Directed by Chuck Sturtevant.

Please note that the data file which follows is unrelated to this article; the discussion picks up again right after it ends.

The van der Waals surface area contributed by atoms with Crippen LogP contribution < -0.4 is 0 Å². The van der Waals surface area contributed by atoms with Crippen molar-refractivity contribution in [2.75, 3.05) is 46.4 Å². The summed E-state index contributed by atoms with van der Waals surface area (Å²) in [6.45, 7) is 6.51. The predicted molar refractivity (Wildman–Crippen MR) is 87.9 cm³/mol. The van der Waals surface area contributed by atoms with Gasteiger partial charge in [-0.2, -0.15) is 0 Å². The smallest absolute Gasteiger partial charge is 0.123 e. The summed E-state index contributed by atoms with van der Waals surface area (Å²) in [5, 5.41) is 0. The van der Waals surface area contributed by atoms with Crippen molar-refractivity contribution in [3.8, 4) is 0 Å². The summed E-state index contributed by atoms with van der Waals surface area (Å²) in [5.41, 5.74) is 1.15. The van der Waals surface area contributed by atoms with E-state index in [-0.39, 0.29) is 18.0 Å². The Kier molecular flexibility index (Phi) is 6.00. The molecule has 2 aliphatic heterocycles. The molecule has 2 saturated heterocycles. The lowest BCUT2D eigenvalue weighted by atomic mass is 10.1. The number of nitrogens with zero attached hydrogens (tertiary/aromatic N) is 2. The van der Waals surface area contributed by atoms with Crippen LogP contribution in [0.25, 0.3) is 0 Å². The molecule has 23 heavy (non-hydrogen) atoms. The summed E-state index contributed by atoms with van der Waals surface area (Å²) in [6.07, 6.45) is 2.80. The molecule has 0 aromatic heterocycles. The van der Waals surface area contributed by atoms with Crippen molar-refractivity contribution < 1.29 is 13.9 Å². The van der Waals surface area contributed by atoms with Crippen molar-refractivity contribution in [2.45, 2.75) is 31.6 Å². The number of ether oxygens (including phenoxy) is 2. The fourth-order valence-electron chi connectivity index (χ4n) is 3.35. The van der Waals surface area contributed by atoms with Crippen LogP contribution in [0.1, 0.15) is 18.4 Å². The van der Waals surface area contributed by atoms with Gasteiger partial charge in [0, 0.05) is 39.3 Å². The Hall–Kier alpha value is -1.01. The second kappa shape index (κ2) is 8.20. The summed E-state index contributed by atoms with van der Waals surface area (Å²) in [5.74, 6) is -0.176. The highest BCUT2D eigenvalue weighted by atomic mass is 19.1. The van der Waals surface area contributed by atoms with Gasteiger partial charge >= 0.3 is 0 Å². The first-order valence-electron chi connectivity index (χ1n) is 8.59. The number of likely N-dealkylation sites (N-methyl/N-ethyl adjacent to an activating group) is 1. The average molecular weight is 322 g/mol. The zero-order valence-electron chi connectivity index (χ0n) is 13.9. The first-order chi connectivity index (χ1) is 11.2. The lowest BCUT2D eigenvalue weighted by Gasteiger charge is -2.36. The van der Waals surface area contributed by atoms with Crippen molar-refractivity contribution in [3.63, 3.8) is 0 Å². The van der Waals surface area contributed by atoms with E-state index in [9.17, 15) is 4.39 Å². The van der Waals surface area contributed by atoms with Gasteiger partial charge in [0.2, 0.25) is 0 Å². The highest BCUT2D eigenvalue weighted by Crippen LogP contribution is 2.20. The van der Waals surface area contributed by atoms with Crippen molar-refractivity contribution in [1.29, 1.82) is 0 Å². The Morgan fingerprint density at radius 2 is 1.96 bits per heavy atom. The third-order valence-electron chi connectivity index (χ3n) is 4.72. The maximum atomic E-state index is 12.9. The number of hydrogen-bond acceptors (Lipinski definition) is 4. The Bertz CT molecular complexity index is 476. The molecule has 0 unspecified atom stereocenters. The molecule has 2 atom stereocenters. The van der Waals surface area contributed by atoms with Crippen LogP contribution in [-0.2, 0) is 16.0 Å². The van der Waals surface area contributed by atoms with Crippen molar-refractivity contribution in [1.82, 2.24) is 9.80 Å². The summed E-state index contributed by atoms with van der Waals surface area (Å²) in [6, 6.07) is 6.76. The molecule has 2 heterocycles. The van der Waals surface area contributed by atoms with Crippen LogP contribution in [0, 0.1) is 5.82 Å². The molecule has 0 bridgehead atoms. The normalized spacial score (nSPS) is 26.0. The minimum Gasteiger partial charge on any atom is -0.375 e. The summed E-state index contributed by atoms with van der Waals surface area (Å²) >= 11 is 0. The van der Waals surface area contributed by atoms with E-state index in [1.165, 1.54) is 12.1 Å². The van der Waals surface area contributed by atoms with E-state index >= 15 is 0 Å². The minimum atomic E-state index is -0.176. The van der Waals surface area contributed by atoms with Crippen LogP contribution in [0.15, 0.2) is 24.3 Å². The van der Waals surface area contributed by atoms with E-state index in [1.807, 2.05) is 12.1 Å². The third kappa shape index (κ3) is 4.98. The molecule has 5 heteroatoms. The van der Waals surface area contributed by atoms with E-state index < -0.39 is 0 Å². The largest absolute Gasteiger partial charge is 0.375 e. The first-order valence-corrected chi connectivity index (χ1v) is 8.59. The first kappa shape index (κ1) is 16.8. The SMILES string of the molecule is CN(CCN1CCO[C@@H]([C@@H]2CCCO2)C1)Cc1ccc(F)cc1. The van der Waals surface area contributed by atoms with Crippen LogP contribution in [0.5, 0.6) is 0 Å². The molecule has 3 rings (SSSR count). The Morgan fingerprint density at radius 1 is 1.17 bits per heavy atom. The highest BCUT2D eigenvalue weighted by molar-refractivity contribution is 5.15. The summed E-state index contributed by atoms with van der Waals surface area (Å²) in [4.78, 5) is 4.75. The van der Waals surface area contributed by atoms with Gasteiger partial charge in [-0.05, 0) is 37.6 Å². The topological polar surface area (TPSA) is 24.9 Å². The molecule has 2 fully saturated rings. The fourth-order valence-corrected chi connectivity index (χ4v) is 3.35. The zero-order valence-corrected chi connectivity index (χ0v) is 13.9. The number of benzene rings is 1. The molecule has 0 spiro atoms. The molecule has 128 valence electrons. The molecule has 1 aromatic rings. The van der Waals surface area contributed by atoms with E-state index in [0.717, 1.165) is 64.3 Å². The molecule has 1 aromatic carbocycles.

This documentary explores many of the conflicts and tensions that arise at the point of contact between highland migrants and lowland indigenous peoples, focusing particularly on the system of debt peonage known locally as “habilito”. Habilito is used throughout the Bolivian lowlands, and much of the rest of the Amazon basin, to secure the labour of indigenous people. Timber merchants advance market goods to indigenous people at inflated prices, in exchange for tropical hardwood and other forest products. When it comes time to settle accounts, the indebted person almost always finds that the wood he has cut doesn't fulfil his debt obligation, and he has to borrow more money to return to the forest to continue cutting. This permanent cycle of debt permits actors from outside these indigenous communities to maintain control over the extraction of wood and provides them with a free source of labour in the exploitation of these resources. This system is practised especially in remote areas where systems of patronage have replaced the state, and where colonists with a market-based economic logic come into contact with Amazonian indigenous peoples who, historically, have not employed economic logics of saving or hording. The film is a thorough account of this system from testimonies of participants who are involved in it various all levels – indigenous people who are labouring under the system, merchants who lend money and goods in exchange for timber, government officials, NGO operators and indigenous political representatives.South America Socioeconomic conditions Migration Indigenous peoples / First Nations peoples Labour